One of the most inspiring figures of my rabbinical school education was Rabbi David Lieber, with whom I studied Psalms and who was the editor of the Etz Hayim Humash, a Torah text and commentary that can be found in nearly every Conservative synagogue and that has greatly enriched how we view our biblical heritage.
I was saddened today when I learned that he had passed away late last night. The funeral services will be held in Los Angeles Thursday.
Rabbi Lieber was the kind of giant of Jewish scholarship that is so rarely found today -- for Rabbi Lieber, unlike for so many current scholars, there was no divide between the academic and the spiritual. When you studied Psalms with him, it was with the tools of modern scholarship in hand. But the atmosphere in the classroom was characterized by anything but the sterility we sometimes associate with the academic -- it was deeply spiritual.
His technique was slow and deliberate. Just as it was with the ancients and the medievals, Rabbi Lieber treated every word and turn of the text like there was the possibility to uncover infinite holiness beneath it. Rabbi Lieber knew that, as brilliant as the medieval scholars were, they had unfortunately lost something that the ancients knew so well -- the Psalms are poetry. For Rabbi Lieber, the value of modern scholarship is that it -- in things like its revival of the Hebrew language as a spoken tongue -- had reawakened us to the true depths of the beauty and poetry of the text. It had reawakened us to realize that the Psalms are songs that were meant to be sung -- meant to be sung at specific spiritual times and places.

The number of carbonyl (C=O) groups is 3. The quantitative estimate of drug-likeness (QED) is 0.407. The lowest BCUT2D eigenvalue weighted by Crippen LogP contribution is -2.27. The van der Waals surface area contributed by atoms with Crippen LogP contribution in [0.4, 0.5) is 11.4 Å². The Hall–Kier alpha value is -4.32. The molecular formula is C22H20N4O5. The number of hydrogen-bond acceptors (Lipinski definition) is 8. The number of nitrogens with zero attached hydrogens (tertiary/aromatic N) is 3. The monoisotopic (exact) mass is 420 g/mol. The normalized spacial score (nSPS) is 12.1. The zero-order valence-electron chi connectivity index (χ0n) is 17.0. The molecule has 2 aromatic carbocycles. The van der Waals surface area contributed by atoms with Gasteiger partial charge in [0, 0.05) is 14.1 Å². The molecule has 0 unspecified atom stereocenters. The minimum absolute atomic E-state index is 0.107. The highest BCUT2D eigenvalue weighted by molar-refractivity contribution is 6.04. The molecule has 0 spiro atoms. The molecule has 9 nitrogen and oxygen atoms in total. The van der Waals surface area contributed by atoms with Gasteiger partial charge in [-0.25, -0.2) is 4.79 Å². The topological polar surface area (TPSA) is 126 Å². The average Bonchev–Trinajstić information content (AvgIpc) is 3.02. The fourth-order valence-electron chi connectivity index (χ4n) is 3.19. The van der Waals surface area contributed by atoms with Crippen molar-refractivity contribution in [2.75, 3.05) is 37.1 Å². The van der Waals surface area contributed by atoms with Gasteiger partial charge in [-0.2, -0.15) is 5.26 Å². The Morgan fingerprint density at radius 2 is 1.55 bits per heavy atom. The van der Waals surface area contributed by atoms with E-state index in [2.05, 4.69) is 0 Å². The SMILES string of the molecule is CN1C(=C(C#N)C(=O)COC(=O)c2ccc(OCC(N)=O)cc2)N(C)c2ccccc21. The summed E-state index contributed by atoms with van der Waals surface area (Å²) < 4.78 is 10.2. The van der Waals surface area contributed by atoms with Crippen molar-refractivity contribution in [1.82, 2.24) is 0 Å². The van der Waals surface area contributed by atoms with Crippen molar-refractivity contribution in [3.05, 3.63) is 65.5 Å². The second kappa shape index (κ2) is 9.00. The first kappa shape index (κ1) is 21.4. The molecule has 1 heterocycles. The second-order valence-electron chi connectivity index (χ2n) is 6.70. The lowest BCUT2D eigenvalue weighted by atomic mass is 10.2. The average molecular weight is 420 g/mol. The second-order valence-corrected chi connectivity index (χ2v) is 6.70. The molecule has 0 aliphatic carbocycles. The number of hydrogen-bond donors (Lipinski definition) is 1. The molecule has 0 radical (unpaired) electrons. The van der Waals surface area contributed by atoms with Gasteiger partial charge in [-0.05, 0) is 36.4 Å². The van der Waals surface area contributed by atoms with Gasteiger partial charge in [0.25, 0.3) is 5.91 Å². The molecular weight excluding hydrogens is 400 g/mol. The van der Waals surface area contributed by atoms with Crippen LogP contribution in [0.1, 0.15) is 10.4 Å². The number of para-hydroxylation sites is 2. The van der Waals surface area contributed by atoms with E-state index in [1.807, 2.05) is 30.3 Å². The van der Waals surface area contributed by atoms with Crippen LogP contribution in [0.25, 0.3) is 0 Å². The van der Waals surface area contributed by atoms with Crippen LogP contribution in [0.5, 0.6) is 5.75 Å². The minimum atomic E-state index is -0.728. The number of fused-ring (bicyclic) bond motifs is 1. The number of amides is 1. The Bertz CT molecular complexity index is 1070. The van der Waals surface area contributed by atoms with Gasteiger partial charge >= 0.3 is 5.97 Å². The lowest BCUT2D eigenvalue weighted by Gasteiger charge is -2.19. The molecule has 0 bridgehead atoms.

Dr. Lieber, thank you so much for what you have given me. I am so deeply grateful to The Blessed Holy One that I had a chance to learn with you.
May his memory be a blessing.
The services will take place at 11 a.m. on Thursday at the American Jewish University (formerly, the University of Judaism) where Rabbi Lieber was long the president. He is survived by his wife, Esther, and his children, Michael, Danny, Susie and Debbie. Notes of condolence may can be sent to his wife at, 305 El Camino, Beverly Hills, CA 90212.
I had not been aware of this, but Rabbi Lieber served as a chaplain in the Air Force. He was born in Poland and grew up on the Lower East Side of Manhattan.
It took them a few days to get around to it, but the New York Times finally wrote a nice obit-- focusing on the contribution that the Etz Hayim was for Judaism.